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data collection

Part 3 – guidelines for implementation: monitoring and combating racism and racial discrimination

From: Policy and guidelines on racism and racial discrimination

6. Collection and analysis of numerical data

It is a common misperception that the Code prohibits the collection and analysis of data identifying people based on race and other Code grounds. Many individuals, organizations and institutions mistakenly believe that collecting this data is automatically antithetical to human rights.

IV. School Boards: The Toronto District School Board

From: The Ontario Safe Schools Act: School discipline and discrimination

School boards in Ontario are under a legal obligation to adopt and revise policies, guidelines and procedures in accordance with the Safe Schools Act and Regulations and the Ontario Schools Code of Conduct.[69] The Toronto District School Board (TDSB), for example, has adopted or revised, among other things, a Code of Conduct and an Appropriate Dress Policy,

Re: Census questionnaire

July 15, 2010 - I am writing to you regarding the Federal Government’s intent to end the mandatory requirement for completing the detailed Census questionnaire. Data from this survey provides an invaluable resource for measuring human rights equality. The Ontario Human Rights Commission is concerned that a voluntary approach will result in inadequate data that is skewed by self-selection and no longer comparable to previous censuses.

Re: Good information comes at a price

July 15, 2010 - I share your concerns about deleting the census long form. In “Count me in!”, our new guide to collecting human rights-based data, the OHRC identifies this information as a vital starting point for organizations working to eliminate barriers for their workers and their customers. It is hard to solve problems or run a successful business or make a good policy without all of the information – yet that is exactly what is being proposed with these changes.

Count me in! Collecting human rights based data - Summary (fact sheet)

2010 - Many people think that collecting and analyzing data that identifies people on the basis of race, disability, sexual orientation and other Ontario Human Rights Code (Code) grounds is not allowed. But collecting data on Code grounds for a Code-consistent purpose is allowed and is supported by Canada’s human rights legislative framework. This summary is a brief overview of some of the key points raised in the guide.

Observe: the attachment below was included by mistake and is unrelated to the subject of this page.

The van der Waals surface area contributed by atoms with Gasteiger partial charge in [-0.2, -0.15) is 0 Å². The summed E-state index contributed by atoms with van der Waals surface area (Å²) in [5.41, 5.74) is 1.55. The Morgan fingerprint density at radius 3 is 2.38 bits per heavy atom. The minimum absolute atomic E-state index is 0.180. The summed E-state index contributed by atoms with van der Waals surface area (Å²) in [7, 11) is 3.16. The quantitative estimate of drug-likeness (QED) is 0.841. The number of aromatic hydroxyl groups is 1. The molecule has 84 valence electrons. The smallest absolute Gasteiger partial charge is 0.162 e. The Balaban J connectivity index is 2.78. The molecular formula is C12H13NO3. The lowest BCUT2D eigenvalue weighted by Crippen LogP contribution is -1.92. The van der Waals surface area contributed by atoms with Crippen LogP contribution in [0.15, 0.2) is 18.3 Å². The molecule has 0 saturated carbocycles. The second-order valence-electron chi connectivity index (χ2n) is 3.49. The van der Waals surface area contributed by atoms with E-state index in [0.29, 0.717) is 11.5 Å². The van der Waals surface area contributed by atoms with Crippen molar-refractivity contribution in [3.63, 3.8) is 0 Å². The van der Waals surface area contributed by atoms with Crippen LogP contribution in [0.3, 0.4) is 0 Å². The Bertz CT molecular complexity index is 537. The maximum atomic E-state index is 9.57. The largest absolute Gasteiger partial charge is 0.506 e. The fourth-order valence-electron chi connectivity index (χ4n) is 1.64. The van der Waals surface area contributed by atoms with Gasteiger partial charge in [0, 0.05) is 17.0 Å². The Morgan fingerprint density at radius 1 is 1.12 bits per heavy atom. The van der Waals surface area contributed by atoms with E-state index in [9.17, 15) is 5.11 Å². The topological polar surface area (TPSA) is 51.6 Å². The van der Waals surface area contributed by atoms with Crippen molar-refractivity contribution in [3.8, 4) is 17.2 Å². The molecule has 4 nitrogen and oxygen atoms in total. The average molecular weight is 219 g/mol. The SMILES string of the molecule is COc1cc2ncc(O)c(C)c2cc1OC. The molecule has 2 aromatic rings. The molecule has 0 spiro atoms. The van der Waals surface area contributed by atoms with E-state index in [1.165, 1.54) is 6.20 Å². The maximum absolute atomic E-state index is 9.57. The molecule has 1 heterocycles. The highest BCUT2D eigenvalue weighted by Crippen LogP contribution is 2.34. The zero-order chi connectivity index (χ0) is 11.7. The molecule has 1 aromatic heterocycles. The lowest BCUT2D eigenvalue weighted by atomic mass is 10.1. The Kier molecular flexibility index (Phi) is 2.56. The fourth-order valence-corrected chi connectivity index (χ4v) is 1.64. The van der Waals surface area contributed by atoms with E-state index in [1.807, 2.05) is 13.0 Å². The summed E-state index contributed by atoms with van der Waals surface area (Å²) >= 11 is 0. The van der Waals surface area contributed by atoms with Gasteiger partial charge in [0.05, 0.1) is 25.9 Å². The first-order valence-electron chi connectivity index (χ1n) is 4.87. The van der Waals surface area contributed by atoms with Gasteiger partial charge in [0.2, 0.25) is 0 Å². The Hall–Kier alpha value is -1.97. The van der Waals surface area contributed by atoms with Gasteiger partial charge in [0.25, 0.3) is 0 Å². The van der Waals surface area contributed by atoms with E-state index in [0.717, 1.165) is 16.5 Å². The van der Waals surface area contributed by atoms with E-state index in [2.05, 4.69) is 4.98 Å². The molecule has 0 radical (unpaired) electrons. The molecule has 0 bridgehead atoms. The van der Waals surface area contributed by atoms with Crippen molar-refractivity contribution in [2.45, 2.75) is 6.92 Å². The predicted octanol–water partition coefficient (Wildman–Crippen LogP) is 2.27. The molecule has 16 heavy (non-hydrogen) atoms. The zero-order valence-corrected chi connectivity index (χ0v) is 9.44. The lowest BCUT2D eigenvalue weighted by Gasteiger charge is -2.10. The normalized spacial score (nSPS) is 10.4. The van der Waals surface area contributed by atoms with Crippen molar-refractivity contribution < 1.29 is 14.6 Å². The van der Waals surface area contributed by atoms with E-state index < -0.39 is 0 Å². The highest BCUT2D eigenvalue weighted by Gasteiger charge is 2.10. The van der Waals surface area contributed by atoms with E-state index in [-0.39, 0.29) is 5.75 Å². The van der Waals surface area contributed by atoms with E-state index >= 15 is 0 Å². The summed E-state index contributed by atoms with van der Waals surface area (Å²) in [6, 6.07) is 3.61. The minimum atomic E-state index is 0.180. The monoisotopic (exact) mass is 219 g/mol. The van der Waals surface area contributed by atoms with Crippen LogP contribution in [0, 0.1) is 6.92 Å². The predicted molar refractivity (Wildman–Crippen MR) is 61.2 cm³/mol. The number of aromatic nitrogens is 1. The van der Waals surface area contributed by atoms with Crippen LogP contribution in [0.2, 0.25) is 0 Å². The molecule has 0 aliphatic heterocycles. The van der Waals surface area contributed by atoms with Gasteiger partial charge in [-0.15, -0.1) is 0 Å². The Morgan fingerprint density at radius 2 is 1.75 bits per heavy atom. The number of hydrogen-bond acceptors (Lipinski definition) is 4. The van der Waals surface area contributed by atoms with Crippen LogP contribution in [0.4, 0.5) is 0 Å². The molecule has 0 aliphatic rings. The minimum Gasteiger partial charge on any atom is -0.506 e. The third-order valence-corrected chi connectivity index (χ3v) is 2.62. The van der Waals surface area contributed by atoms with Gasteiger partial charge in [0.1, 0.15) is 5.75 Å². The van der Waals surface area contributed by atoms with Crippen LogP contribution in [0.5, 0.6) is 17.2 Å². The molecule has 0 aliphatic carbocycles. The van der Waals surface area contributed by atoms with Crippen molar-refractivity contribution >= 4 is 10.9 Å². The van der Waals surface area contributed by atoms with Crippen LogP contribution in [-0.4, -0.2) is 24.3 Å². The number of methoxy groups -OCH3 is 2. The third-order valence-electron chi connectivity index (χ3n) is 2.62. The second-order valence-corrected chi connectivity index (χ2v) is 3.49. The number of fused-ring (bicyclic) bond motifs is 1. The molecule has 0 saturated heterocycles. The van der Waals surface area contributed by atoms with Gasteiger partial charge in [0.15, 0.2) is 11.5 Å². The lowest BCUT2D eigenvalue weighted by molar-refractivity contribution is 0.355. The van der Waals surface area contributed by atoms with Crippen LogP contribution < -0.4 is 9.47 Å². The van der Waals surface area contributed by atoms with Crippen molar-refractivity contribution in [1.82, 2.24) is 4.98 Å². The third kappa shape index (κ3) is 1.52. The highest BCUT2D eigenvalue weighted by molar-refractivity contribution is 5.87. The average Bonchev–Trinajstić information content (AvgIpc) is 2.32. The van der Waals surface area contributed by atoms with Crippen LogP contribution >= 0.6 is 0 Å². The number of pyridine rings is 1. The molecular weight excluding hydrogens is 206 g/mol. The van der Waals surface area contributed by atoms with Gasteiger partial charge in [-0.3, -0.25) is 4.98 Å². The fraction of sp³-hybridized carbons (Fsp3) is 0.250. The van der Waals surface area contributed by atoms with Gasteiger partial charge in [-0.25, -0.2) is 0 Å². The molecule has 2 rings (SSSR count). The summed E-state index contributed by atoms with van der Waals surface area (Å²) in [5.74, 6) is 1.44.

Count me in! Collecting human rights-based data

2010 - This guide is intended to be a practical resource for human resources professionals, human rights and equity advisors, managers and supervisors, unions, and any other people or groups considering a data collection project, or seeking support to do so. This guide may be particularly helpful to readers with little or no knowledge of data collection. The guide will discuss the benefits of data collection, and will highlight key concepts and practical considerations for organizations thinking of gathering data on Code and non-Code grounds. Appendices A to F offer concrete examples of how non-profit, private and public-sector organizations have successfully developed and implemented data collection projects.

Human Rights settlement reached with Ministry of Education on Safe Schools - Terms of settlement

WHEREAS on July 7, 2005, the OHRC initiated a complaint, number GKEA-6DUH6W, pursuant to subsection 32(2) of the Human Rights Code in the public interest and on behalf of racialized students and students with disabilities alleging that the application of the safe schools provisions of the Education Act and the Ministry’s and school boards’ policies on discipline are having a disproportionate impact on racial minority students and students with disabilities. NOW THEREFORE, the Parties agree to settle these matters as follows:

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